While it is still too early to be able to count the cost of the Ebola epidemic on the economies of the three West African countries effected, there is little doubt that the impact will be dire. Two of the three countries involved enjoyed double-digit growth rates before the disease struck. Can they recover? By Dr Karamo NM Sonko*.
According to the African Development Bank, in 2013 Africa continued to defy the global economic slowdown with growth in sub-Saharan Africa posted at 5% (including South Africa). West Africa, with a growth rate of 7% (same as in 2012), was the gold medallist among all the subregions, including North Africa. In March 2014, a little-known disease started to pose a very serious threat to that enviable position.
Last September, after a series of very positive electronic and telephone exchanges, and a meeting in Burj Al Arab in Dubai, an Australian company that was keenly considering the possibility of investing in a mining project in Mauritania suddenly developed cold feet.
The reason, according to their chairman, an Africa-optimist with very long experience in the continent, was that no one was excited about West Africa any more: the cause – Ebola! Australian geologists were resigning their jobs and returning home and there were rumours of an Ebola case in Queensland.
Shortly after this decision, another Australian investor who was looking at a project in Sudan sent me a message: “I have decided to look a bit closer to home”. The fear of Ebola was greater than the distance from Sudan to West Africa!
In the second week of November, eight months after the first announcement of the outbreak, Ebola had claimed 1,142 lives in Guinea, 2,836 in Liberia and 1,169 in Sierra Leone. Isolated cases were reported in Mali, Nigeria, Senegal, Spain and the US.
Throughout our history, mankind has been afflicted by one epidemic or the other. Since the second part of the last century, we have been subjected to a record number of universalised diseases (such as malaria, AIDS and now Ebola), which have spread at incredible speed across boundaries. This is because while, on one hand, technology has reached heights never seen before, on the other hand poverty, population pressure and many other challenges associated with modern development have made us vulnerable to new forms of diseases.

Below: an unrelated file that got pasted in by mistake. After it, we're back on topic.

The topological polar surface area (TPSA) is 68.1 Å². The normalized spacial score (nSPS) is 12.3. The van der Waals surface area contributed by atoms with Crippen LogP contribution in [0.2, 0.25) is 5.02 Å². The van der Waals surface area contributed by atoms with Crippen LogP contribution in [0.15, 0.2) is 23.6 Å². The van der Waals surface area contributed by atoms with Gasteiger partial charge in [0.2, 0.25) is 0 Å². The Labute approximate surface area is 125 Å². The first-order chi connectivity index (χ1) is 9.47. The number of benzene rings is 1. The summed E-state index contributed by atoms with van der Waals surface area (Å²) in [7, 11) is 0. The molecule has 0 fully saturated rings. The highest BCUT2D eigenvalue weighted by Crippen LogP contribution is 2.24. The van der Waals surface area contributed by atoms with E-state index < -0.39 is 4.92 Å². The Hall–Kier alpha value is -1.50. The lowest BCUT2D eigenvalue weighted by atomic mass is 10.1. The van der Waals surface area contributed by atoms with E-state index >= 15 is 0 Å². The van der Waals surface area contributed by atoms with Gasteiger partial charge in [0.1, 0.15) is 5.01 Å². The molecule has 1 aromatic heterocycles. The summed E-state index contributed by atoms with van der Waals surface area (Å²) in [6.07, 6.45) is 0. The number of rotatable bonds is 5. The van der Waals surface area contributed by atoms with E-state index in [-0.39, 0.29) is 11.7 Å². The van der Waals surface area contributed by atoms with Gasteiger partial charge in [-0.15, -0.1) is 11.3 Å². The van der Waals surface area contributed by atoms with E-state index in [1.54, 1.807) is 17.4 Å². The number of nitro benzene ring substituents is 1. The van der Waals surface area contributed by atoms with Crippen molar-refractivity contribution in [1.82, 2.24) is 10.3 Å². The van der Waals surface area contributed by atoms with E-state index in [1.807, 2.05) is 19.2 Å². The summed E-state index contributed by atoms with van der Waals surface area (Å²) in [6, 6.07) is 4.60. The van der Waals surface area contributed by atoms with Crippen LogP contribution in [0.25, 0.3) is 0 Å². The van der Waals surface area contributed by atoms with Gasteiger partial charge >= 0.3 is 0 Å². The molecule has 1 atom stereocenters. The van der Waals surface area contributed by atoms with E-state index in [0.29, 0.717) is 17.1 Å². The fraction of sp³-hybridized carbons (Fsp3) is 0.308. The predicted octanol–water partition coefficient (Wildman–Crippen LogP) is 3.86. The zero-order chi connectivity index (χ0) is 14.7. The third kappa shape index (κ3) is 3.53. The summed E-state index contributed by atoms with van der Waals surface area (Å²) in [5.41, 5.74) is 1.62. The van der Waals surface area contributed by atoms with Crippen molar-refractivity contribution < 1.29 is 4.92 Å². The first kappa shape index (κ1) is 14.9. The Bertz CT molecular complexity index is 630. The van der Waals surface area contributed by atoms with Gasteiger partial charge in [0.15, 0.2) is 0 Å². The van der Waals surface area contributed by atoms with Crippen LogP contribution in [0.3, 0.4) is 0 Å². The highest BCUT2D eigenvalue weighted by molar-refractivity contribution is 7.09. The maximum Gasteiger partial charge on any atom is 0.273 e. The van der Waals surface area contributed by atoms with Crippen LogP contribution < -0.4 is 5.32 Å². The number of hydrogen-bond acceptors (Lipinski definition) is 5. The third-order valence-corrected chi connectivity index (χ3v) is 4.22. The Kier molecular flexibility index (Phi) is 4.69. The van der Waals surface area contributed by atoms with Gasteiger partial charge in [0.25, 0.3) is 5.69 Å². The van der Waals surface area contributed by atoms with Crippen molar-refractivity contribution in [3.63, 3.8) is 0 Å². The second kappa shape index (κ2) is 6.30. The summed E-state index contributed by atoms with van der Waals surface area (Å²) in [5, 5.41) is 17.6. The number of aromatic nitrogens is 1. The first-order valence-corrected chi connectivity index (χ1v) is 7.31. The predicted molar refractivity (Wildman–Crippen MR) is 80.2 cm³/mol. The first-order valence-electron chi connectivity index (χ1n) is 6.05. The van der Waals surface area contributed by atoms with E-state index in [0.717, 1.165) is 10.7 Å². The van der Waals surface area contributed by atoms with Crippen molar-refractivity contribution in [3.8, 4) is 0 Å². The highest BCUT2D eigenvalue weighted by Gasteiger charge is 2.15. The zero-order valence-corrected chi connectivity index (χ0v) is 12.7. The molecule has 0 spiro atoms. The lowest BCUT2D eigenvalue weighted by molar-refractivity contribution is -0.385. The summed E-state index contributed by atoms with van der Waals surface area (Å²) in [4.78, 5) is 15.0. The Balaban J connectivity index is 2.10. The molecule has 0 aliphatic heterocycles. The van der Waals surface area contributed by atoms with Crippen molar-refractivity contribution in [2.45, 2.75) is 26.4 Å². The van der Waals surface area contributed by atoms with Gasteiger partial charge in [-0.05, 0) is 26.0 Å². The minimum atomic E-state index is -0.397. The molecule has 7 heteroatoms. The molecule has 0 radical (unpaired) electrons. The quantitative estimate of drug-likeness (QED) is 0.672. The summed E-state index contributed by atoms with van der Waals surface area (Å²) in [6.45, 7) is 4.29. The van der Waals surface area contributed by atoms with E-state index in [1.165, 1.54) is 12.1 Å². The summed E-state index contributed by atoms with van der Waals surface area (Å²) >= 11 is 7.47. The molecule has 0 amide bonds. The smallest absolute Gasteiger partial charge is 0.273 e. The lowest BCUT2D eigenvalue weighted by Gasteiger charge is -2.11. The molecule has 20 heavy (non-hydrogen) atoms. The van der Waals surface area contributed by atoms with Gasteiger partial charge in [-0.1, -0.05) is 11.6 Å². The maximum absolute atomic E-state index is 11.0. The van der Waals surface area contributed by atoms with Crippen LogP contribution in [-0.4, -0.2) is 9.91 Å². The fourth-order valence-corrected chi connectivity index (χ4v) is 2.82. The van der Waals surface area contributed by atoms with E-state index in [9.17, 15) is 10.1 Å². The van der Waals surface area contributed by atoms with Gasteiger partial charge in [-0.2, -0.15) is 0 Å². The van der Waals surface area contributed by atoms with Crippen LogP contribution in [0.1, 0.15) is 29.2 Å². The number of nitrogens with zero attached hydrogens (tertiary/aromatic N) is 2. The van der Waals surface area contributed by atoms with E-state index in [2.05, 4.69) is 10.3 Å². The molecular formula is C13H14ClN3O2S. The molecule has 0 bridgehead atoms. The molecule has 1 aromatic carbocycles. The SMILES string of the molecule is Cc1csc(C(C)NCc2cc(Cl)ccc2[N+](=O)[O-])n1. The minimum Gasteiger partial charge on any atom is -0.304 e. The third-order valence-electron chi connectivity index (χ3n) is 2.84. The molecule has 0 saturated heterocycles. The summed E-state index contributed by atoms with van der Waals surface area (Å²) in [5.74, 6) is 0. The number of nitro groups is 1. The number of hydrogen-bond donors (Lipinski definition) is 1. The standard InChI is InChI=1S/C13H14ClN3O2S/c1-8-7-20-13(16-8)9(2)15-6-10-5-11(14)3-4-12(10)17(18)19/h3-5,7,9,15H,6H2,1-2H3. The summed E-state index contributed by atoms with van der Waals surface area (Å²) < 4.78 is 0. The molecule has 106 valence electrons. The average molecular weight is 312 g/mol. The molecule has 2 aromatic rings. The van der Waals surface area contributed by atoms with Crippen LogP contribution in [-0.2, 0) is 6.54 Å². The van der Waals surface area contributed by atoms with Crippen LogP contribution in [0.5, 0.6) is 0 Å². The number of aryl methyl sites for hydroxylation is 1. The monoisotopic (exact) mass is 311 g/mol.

More than the much-feared, but now known, diseases of malaria, cancer and AIDS, for example, the obscure Ebola strikes terror even from its very African-sounding name! The disease is relatively new (although first identified in 1976) and sounds very much like another terror from the jungle in a continent that is unfairly regarded as the home of deadly viruses.
Unlike AIDS, for instance, Ebola kills quickly. Similar to the reaction to AIDS when AIDS was first uncovered, people tend to exaggerate how infectious and contagious Ebola is. It is this combination of reality, fear and exaggeration that is affecting the lives in Guinea, Liberia and Sierra Leone and influencing the attitudes of the international community towards these countries.
Although it is too early for most people to contemplate the effects of Ebola on these economies and West Africa as a whole (as the priority is how to find a vaccine), the issue will become increasingly important. The extent of the negative impact would depend on how long it takes to find a vaccine or cure and how widespread the current epidemic gets.
Steve D Cashin, founder of the Pan African Capital Group in Washington, DC, one of the biggest post-war investors in Liberia, said that “Ebola is a horrible disease. It has destroyed much progress that has been made over the past decade in the three countries it is most prevalent in. I have seen its impact in Liberia, where it has wreaked havoc on the healthcare system, closed the schools, and brought an aspiring economy to a halt.”
The Liberian economy grew by 8.1% in 2014 and it is expected to grow by 6.8% and 8.2%, in 2014 and 2015, respectively. The engine of growth lies in the extractive sector (iron ore, palm oil and other forestry products). But these figures do not take into account the impact of the disease. Since the end of the civil war, Liberia has benefited from a good governance dividend under President Ellen Johnson Sirleaf, as illustrated by $16bn of FDI commitments and plans for large-scale infrastructure and energy projects.
Foreign capital is not the only requirement, foreign skills are also essential for the execution of new projects and sustaining existing ones. Locally, there is already a tremendous reduction in economic and social activity; expatriate staff have left the country en masse, schools are closed and work hours have become very irregular.